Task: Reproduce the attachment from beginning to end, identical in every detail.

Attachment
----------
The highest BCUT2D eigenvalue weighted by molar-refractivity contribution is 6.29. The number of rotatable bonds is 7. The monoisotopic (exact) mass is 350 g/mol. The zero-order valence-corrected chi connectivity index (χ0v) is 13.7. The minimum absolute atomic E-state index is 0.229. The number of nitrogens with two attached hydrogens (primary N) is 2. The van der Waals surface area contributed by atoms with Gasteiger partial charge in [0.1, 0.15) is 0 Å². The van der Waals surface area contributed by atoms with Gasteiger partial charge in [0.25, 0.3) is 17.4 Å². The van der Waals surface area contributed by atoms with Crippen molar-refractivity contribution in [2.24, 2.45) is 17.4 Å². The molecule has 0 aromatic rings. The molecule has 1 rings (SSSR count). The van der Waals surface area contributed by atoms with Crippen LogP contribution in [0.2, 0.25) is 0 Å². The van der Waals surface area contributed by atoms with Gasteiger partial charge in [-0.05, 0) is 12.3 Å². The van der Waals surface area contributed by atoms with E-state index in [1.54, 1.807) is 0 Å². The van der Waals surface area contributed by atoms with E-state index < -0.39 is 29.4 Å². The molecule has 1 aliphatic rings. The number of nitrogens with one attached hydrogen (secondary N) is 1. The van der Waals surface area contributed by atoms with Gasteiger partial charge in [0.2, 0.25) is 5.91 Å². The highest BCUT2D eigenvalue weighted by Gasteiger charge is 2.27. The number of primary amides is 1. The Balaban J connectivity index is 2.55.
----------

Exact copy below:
The highest BCUT2D eigenvalue weighted by molar-refractivity contribution is 6.29. The number of rotatable bonds is 7. The monoisotopic (exact) mass is 350 g/mol. The zero-order valence-corrected chi connectivity index (χ0v) is 13.7. The minimum absolute atomic E-state index is 0.229. The number of nitrogens with two attached hydrogens (primary N) is 2. The van der Waals surface area contributed by atoms with Gasteiger partial charge in [0.1, 0.15) is 0 Å². The van der Waals surface area contributed by atoms with Gasteiger partial charge in [0.25, 0.3) is 17.4 Å². The van der Waals surface area contributed by atoms with Crippen molar-refractivity contribution in [2.24, 2.45) is 17.4 Å². The molecule has 0 aromatic rings. The molecule has 1 rings (SSSR count). The van der Waals surface area contributed by atoms with Crippen LogP contribution in [0.2, 0.25) is 0 Å². The van der Waals surface area contributed by atoms with Gasteiger partial charge in [-0.05, 0) is 12.3 Å². The van der Waals surface area contributed by atoms with E-state index in [1.54, 1.807) is 0 Å². The van der Waals surface area contributed by atoms with E-state index < -0.39 is 29.4 Å². The molecule has 1 aliphatic rings. The number of nitrogens with one attached hydrogen (secondary N) is 1. The van der Waals surface area contributed by atoms with Gasteiger partial charge in [0.2, 0.25) is 5.91 Å². The highest BCUT2D eigenvalue weighted by Gasteiger charge is 2.27. The number of primary amides is 1. The Balaban J connectivity index is 2.55.